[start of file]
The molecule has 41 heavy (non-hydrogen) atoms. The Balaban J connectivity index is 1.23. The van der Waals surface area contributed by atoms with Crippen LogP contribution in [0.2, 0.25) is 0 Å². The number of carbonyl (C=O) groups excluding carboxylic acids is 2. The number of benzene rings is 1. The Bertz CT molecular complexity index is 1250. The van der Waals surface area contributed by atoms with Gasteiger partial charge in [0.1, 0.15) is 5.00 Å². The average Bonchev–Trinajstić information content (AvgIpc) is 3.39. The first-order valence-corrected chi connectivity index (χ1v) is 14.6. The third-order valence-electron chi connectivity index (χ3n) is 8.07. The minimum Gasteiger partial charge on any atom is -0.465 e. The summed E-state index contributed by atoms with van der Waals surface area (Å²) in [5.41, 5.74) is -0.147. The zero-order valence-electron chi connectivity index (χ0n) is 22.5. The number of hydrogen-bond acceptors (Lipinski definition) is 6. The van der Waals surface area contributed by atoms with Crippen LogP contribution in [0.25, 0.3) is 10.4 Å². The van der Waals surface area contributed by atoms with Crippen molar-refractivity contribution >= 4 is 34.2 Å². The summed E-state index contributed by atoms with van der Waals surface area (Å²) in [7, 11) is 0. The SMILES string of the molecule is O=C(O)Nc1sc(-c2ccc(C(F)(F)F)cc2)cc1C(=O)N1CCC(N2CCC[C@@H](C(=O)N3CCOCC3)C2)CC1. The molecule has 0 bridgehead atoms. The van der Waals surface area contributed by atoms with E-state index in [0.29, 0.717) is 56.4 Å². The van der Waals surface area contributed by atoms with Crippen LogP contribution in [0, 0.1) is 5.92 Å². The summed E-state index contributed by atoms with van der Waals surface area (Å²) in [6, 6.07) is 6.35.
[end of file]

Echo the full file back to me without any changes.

The molecule has 41 heavy (non-hydrogen) atoms. The Balaban J connectivity index is 1.23. The van der Waals surface area contributed by atoms with Crippen LogP contribution in [0.2, 0.25) is 0 Å². The number of carbonyl (C=O) groups excluding carboxylic acids is 2. The number of benzene rings is 1. The Bertz CT molecular complexity index is 1250. The van der Waals surface area contributed by atoms with Gasteiger partial charge in [0.1, 0.15) is 5.00 Å². The average Bonchev–Trinajstić information content (AvgIpc) is 3.39. The first-order valence-corrected chi connectivity index (χ1v) is 14.6. The third-order valence-electron chi connectivity index (χ3n) is 8.07. The minimum Gasteiger partial charge on any atom is -0.465 e. The summed E-state index contributed by atoms with van der Waals surface area (Å²) in [5.41, 5.74) is -0.147. The zero-order valence-electron chi connectivity index (χ0n) is 22.5. The number of hydrogen-bond acceptors (Lipinski definition) is 6. The van der Waals surface area contributed by atoms with Crippen LogP contribution in [0.25, 0.3) is 10.4 Å². The van der Waals surface area contributed by atoms with Crippen molar-refractivity contribution >= 4 is 34.2 Å². The summed E-state index contributed by atoms with van der Waals surface area (Å²) in [7, 11) is 0. The SMILES string of the molecule is O=C(O)Nc1sc(-c2ccc(C(F)(F)F)cc2)cc1C(=O)N1CCC(N2CCC[C@@H](C(=O)N3CCOCC3)C2)CC1. The molecule has 0 bridgehead atoms. The van der Waals surface area contributed by atoms with E-state index in [0.29, 0.717) is 56.4 Å². The van der Waals surface area contributed by atoms with Crippen LogP contribution in [0, 0.1) is 5.92 Å². The summed E-state index contributed by atoms with van der Waals surface area (Å²) in [6, 6.07) is 6.35.